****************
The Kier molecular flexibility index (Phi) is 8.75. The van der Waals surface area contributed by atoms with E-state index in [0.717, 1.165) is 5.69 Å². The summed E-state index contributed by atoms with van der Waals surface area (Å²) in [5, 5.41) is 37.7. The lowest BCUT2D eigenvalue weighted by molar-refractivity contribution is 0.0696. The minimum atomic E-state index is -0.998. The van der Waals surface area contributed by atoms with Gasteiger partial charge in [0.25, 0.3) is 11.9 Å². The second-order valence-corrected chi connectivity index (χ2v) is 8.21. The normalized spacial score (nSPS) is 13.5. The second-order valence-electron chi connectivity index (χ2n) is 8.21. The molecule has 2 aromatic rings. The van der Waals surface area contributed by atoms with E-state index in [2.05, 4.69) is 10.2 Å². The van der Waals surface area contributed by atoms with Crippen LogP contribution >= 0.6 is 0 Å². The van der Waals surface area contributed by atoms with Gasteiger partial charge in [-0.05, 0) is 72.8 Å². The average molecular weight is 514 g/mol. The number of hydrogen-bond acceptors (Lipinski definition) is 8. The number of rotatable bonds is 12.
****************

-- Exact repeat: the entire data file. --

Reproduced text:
The Kier molecular flexibility index (Phi) is 8.75. The van der Waals surface area contributed by atoms with E-state index in [0.717, 1.165) is 5.69 Å². The summed E-state index contributed by atoms with van der Waals surface area (Å²) in [5, 5.41) is 37.7. The lowest BCUT2D eigenvalue weighted by molar-refractivity contribution is 0.0696. The minimum atomic E-state index is -0.998. The van der Waals surface area contributed by atoms with Gasteiger partial charge in [0.25, 0.3) is 11.9 Å². The second-order valence-corrected chi connectivity index (χ2v) is 8.21. The normalized spacial score (nSPS) is 13.5. The second-order valence-electron chi connectivity index (χ2n) is 8.21. The molecule has 2 aromatic rings. The van der Waals surface area contributed by atoms with E-state index in [2.05, 4.69) is 10.2 Å². The van der Waals surface area contributed by atoms with Crippen LogP contribution >= 0.6 is 0 Å². The van der Waals surface area contributed by atoms with Gasteiger partial charge in [-0.05, 0) is 72.8 Å². The average molecular weight is 514 g/mol. The number of hydrogen-bond acceptors (Lipinski definition) is 8. The number of rotatable bonds is 12.